If you know me, you know that I really dig Frida Kahlo. She was a badass artist who walked her own path, creating beauty despite some terrible obstacles that were thrown into her life. Her art portrays not only a reflection of self, but an exploration of identity, gender, class, and race in 20th century Mexican society. Frida used her art as her voice – she wielded her talent to draw attention to important social issues, and is now recognized as one of Mexico’s most important figures. I idolize this woman, and made sure to swing by the Fridaa Khalo Museum while I was in Mexico City!La Casa Azul, ‘The Blue House’ in English, was Frida’s private universe, filled with art, color, and life.It is here she lived out her life with Diego Rivera, another influential Mexican artist.Frida was born in La Casa Azul, situated in the Colonia del Carmen neighborhood of Mexico City. It is where she created her most famous work, and here she died. After her death, her husband Diego Rivera donated the house and its contents in order to turn it into a museum in Frida’s honor.The house is a stunning example of how wealthy bohemian artists lived in the 20th century.Each room is bursting with color and art, filled with expression and fun.But the most captivating pieces in the house are the ones Frida created. Dozens of self portraits and still lifes . . .All meticulously hung throughout La Casa Azul.
My favorite room in the house was her art studio, which looked out over a private, lush-green courtyard.A work desk with views that an artist’s dreams are made of! Perhaps the most somber room in the house is Frida’s bed, where she spent her final days. When Kahlo was six years old she contracted polio, which made her right leg shorter and thinner than the left. She had a rough recovery, and spent many months at home. She fell behind in her studies, and was bullied by her classmates. Frida had difficulty coping with the harassment from her peers, and this paired with her disability resulted in her reclusive personality, but also spawned her passion for art. Almost a decade later, Kahlo was riding home on a bus that collided with a streetcar. The accident killed several people and gravely wounded Kahlo, who agin spent months confined to a bed recovering from fractured ribs, a fractured pelvis, two broken legs, and a broken collarbone. These injuries caused her constant pain for the rest of her life, and eventually killed her.Although she had dreamed of becoming aa doctor, her injuries made the career impossible. Kahlo then considered a career as a medical illustrator, which combined her passions for science and art. She again began creating art, a calling for which she had a natural aptitude. Not long after, she joined the Mexican Communist Party and was introduced to a circle of political activists and artists, including Diego Rivera, who would go on to become her husband. Frida and Diego built a beautiful life together – traveling the world, creating art, and playing a large role in the Mexican Communist Party.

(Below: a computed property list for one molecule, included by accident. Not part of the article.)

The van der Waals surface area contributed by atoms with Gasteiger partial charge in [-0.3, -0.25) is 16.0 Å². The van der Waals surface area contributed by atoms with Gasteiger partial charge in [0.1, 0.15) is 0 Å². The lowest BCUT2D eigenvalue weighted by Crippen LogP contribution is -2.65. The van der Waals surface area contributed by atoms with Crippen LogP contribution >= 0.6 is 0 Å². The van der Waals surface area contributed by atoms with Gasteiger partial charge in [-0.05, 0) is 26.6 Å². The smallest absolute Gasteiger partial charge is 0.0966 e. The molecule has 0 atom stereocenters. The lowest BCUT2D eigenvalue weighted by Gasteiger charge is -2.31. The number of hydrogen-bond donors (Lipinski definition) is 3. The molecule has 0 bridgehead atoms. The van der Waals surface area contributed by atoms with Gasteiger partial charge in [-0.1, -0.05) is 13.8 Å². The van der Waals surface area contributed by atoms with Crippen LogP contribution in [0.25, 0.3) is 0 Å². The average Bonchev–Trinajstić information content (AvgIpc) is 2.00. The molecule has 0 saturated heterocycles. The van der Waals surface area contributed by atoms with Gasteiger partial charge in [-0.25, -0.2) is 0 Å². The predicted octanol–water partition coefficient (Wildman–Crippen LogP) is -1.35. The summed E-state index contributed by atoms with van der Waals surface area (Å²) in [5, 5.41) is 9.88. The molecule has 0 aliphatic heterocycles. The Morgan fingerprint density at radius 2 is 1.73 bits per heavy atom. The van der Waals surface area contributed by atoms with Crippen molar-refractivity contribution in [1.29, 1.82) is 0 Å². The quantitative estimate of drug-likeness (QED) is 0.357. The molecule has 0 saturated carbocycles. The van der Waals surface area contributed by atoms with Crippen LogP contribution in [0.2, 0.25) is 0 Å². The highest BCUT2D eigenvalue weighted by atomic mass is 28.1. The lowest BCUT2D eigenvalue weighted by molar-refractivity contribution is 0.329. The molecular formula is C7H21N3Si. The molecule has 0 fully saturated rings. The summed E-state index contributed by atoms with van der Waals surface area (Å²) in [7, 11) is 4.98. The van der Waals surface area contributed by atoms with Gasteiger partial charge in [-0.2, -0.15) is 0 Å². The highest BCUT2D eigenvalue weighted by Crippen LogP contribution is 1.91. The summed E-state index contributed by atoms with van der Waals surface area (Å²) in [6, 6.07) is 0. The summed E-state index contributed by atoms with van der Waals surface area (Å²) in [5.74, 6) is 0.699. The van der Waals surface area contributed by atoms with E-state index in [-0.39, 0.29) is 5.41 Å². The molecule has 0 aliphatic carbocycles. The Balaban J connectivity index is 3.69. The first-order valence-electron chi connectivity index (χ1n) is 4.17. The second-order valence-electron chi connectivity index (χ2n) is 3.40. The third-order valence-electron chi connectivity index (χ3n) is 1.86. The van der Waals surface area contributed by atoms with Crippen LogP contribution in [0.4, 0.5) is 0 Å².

How do I know all of this? From my handy, dandy audio tour!After a tour through Kahlo’s blue house, I found myself outside wandering through the gardens.The space was lush – filled with sculptures, exotic plants . . . and tourists!If you want to visit La Casa Azul next time you’re in Mexico City, make sure to book in advance! The lines wrap around the house, and those are just the people WITH a ticket! Each ticket comes with an allocated time that you have to be there for. Entrance is around €12 and it’s an extra €2 to take photos inside, which is totally worth it! There are also audio guides, which I highly recommend, and did a wonderful job of detailing Frida’s life, art, and 20th century Mexican culture.
Overall it’s an experience I’d highly recommend – it provides a glimpse into Frida’s personal life, as well as a look at some of her most notable art. You can find more on the museum’s website here.